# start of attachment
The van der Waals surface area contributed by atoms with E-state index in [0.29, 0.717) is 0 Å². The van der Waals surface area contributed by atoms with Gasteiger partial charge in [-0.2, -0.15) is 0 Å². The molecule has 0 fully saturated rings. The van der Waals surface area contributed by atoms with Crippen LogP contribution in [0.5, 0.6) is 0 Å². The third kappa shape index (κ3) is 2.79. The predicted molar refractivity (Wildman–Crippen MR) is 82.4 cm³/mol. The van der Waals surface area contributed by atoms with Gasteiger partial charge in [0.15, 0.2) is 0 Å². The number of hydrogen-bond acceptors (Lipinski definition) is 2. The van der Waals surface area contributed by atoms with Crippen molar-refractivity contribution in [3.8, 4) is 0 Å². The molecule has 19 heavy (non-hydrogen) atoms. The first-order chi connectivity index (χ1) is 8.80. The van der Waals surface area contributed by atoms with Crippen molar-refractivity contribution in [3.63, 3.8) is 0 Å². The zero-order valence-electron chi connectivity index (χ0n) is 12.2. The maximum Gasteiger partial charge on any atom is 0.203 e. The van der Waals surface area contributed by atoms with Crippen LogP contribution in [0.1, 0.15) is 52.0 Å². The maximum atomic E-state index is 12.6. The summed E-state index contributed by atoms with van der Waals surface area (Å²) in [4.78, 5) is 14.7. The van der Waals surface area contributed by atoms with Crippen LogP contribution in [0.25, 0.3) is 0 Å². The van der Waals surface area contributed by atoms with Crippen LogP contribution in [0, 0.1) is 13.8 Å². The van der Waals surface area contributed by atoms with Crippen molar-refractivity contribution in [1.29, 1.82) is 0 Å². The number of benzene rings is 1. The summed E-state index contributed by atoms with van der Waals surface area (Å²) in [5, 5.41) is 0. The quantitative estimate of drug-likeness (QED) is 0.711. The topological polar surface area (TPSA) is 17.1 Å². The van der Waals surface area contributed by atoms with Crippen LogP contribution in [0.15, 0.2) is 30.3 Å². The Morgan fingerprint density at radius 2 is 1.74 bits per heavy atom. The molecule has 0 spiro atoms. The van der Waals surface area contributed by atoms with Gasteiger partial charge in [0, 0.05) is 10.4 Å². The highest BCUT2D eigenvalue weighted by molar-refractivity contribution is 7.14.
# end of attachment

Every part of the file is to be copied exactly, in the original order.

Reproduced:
The van der Waals surface area contributed by atoms with E-state index in [0.29, 0.717) is 0 Å². The van der Waals surface area contributed by atoms with Gasteiger partial charge in [-0.2, -0.15) is 0 Å². The molecule has 0 fully saturated rings. The van der Waals surface area contributed by atoms with Crippen LogP contribution in [0.5, 0.6) is 0 Å². The third kappa shape index (κ3) is 2.79. The predicted molar refractivity (Wildman–Crippen MR) is 82.4 cm³/mol. The van der Waals surface area contributed by atoms with Gasteiger partial charge in [0.15, 0.2) is 0 Å². The number of hydrogen-bond acceptors (Lipinski definition) is 2. The van der Waals surface area contributed by atoms with Crippen molar-refractivity contribution in [3.8, 4) is 0 Å². The molecule has 19 heavy (non-hydrogen) atoms. The first-order chi connectivity index (χ1) is 8.80. The van der Waals surface area contributed by atoms with Crippen molar-refractivity contribution in [3.63, 3.8) is 0 Å². The zero-order valence-electron chi connectivity index (χ0n) is 12.2. The maximum Gasteiger partial charge on any atom is 0.203 e. The van der Waals surface area contributed by atoms with Crippen LogP contribution in [0.1, 0.15) is 52.0 Å². The maximum atomic E-state index is 12.6. The summed E-state index contributed by atoms with van der Waals surface area (Å²) in [4.78, 5) is 14.7. The van der Waals surface area contributed by atoms with Crippen LogP contribution in [0.25, 0.3) is 0 Å². The van der Waals surface area contributed by atoms with Crippen LogP contribution in [0, 0.1) is 13.8 Å². The van der Waals surface area contributed by atoms with Crippen molar-refractivity contribution in [1.29, 1.82) is 0 Å². The number of benzene rings is 1. The summed E-state index contributed by atoms with van der Waals surface area (Å²) in [5, 5.41) is 0. The quantitative estimate of drug-likeness (QED) is 0.711. The topological polar surface area (TPSA) is 17.1 Å². The van der Waals surface area contributed by atoms with Crippen LogP contribution in [0.15, 0.2) is 30.3 Å². The Morgan fingerprint density at radius 2 is 1.74 bits per heavy atom. The molecule has 0 spiro atoms. The van der Waals surface area contributed by atoms with Gasteiger partial charge in [0, 0.05) is 10.4 Å². The highest BCUT2D eigenvalue weighted by molar-refractivity contribution is 7.14.